LESSON XXXII. NESTS OF BRITISH BIRDS.
The hemispherical cups of mud, formed by the common House Martin in the corners of windows, and under the eaves and ledges of houses, are well known to every one. Soft mud from the edges of pools, or ruts in the high road, is collected by the bird in little pellets, carried in her mouth to the selected spot, and there plastered against the wall, pellet after pellet, until the lowest layer is formed. As each is deposited, the tenacity of the material is increased by an admixture with glutinous saliva secreted by the bird, and minute bits of broken straw help to render it more compact. Lest the weight of the work, while it is yet soft, should pull it down, the little architect does not work too fast; but making only a shallow layer every morning, she devotes the rest of the day to amusement: thus the work progressively hardens. She works by clinging to the irregularities of the wall, with her strong feet in a perpendicular position, the tail strongly thrown in, and serving as an additional support; and as she lays on each pellet of mud, she plasters it about with her chin, moving her head rapidly from side to side. Thus, in the course of ten days or a fortnight, a snug and tight chamber is constructed, with a small hole near the upper part; and being lined with grass and feathers, is admirably adapted for the reception and rearing of the young brood. The nest of the Golden Oriole, rarely found in England, is said to be in shape like a purse or a basket, with two handles, by which it is hung with great art from two parallel twigs, or the fork of a branch. The materials used for it are chiefly long grass and wool, so curiously interwoven as mutually to confine and sustain each other. The Chaffinch and the Goldfinch are remarkable among our birds for the extreme neatness and beauty of the nests which they construct. The substances which they use are chiefly moss and wool, the whole compacted together, and rendered almost as close and smooth as a piece of cloth. That of the Goldfinch is the most smooth and uniform—not a single fibre of the moss being allowed to project from the outline; but that of the Chaffinch is tastefully ornamented on the outer surface, by the addition of minute paper-like lichens, of a delicate green or silvery-grey hue, stuck on and fastened with spiders' webs. The nest of the Longtailed Tit is, in form, much like a bottle with a short neck, composed of green mosses carefully felted together with wool. The outside sparkles with silver-coloured lichens, scattered over the surface, and intermingled with the egg-nests of spiders, from the size of a pea and upwards, parts of which are drawn out to assist in felting; so that when the texture of the nest is stretched, portions of fine gossamer-like threads appear among the fibres of the wool. The interior is filled with a profusion of soft feathers, among which twelve or fifteen little Tits are sometimes brought into the world.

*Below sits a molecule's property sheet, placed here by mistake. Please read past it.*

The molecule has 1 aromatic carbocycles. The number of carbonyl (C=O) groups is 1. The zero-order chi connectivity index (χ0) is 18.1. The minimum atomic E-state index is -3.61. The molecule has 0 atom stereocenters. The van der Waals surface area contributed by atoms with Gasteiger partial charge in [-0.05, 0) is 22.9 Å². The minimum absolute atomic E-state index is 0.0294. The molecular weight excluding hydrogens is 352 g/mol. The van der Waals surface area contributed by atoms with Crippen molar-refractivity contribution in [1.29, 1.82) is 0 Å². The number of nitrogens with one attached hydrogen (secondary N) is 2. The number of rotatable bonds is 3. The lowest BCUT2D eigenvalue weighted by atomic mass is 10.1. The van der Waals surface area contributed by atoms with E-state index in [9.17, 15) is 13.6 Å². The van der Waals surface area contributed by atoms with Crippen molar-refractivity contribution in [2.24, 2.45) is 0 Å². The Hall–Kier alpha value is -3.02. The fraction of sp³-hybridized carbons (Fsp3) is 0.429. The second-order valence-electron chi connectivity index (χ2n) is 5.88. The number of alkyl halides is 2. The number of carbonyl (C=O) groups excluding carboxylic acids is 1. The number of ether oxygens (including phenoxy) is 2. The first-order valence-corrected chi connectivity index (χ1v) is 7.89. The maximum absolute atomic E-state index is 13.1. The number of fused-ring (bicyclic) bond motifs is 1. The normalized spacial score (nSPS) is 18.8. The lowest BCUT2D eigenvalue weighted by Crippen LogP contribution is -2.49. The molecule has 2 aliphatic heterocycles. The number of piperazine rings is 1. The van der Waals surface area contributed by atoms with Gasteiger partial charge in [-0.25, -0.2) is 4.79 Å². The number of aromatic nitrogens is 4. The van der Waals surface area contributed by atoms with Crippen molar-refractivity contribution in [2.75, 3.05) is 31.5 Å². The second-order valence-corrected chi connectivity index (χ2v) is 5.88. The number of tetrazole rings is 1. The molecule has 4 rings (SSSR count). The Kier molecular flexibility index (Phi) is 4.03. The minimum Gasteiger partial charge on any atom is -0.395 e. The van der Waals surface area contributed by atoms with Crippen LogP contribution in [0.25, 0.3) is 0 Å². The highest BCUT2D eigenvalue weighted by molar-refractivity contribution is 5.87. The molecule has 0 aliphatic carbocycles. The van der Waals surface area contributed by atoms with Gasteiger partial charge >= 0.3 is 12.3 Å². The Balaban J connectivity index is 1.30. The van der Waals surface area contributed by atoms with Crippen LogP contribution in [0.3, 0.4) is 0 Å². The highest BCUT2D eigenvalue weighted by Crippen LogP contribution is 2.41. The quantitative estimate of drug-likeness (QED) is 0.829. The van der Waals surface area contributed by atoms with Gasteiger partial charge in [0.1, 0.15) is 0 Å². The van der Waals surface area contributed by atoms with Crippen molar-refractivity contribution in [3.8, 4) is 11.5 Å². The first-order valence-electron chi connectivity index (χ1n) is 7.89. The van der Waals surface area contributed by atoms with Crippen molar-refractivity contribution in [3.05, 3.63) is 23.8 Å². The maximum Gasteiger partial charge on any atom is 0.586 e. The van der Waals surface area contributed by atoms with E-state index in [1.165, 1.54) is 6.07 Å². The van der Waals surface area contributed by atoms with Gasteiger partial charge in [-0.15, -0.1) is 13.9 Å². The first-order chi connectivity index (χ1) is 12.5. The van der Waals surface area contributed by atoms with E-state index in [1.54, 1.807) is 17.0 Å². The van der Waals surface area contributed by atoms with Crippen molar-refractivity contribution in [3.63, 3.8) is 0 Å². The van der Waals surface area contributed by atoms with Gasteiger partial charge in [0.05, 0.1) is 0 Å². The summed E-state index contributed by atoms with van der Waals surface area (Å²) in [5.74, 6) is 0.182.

LESSON XXXIII. A PSALM OF LIFE.
Tell me not, in mournful numbers,
Life is but an empty dream!
And things are not what they seem.
Life is real! Life is earnest!
And the grave is not its goal; "Dust thou art—to dust returnest,"
Was not spoken of the soul.
Not enjoyment, and not sorrow,
Is our destined end or way; But to act, that each to-morrow
Finds us farther than to-day.
Art is long, and Time is fleeting,
And our hearts, though stout and brave,
Still, like muffled drums, are beating
In the world's broad field of battle,
In the bivouac of life,
Be a hero in the strife!
Trust no Future, howe'er pleasant!
Let the dead Past bury its dead! Act—act in the living Present!
Heart within, and God o'erhead!
Lives of great men all remind us
We can make our lives sublime, And, departing, leave behind us
Footprints on the sands of time;